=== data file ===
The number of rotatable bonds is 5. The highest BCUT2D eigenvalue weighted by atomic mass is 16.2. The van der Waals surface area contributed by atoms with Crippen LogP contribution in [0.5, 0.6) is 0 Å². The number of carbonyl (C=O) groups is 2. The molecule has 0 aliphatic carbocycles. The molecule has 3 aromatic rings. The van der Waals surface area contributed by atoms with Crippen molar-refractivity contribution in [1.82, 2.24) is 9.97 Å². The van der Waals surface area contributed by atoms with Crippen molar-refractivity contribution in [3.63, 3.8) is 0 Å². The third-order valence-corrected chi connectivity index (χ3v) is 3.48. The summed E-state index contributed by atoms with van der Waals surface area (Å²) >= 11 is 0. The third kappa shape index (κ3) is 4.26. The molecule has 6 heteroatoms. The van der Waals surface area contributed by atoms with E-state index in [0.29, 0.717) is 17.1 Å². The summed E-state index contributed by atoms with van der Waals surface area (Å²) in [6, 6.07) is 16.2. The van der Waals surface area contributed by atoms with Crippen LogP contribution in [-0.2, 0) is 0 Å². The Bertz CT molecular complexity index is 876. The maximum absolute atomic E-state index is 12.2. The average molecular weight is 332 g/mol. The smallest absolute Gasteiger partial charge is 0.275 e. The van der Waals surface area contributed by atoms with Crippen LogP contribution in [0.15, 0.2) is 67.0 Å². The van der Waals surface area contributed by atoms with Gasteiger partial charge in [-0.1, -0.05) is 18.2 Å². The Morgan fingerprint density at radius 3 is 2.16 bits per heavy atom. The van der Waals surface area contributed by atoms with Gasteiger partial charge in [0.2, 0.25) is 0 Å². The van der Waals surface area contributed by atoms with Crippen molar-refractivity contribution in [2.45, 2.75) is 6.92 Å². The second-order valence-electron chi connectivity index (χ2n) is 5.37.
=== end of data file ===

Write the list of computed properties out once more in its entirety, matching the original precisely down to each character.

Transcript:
The number of rotatable bonds is 5. The highest BCUT2D eigenvalue weighted by atomic mass is 16.2. The van der Waals surface area contributed by atoms with Crippen LogP contribution in [0.5, 0.6) is 0 Å². The number of carbonyl (C=O) groups is 2. The molecule has 0 aliphatic carbocycles. The molecule has 3 aromatic rings. The van der Waals surface area contributed by atoms with Crippen molar-refractivity contribution in [1.82, 2.24) is 9.97 Å². The van der Waals surface area contributed by atoms with Crippen molar-refractivity contribution in [3.63, 3.8) is 0 Å². The third-order valence-corrected chi connectivity index (χ3v) is 3.48. The summed E-state index contributed by atoms with van der Waals surface area (Å²) >= 11 is 0. The third kappa shape index (κ3) is 4.26. The molecule has 6 heteroatoms. The van der Waals surface area contributed by atoms with E-state index in [0.29, 0.717) is 17.1 Å². The summed E-state index contributed by atoms with van der Waals surface area (Å²) in [6, 6.07) is 16.2. The van der Waals surface area contributed by atoms with Crippen LogP contribution in [-0.2, 0) is 0 Å². The Bertz CT molecular complexity index is 876. The maximum absolute atomic E-state index is 12.2. The average molecular weight is 332 g/mol. The smallest absolute Gasteiger partial charge is 0.275 e. The van der Waals surface area contributed by atoms with Crippen LogP contribution in [0.15, 0.2) is 67.0 Å². The van der Waals surface area contributed by atoms with Gasteiger partial charge in [-0.1, -0.05) is 18.2 Å². The Morgan fingerprint density at radius 3 is 2.16 bits per heavy atom. The van der Waals surface area contributed by atoms with Gasteiger partial charge in [0.2, 0.25) is 0 Å². The van der Waals surface area contributed by atoms with Crippen molar-refractivity contribution in [2.45, 2.75) is 6.92 Å². The second-order valence-electron chi connectivity index (χ2n) is 5.37.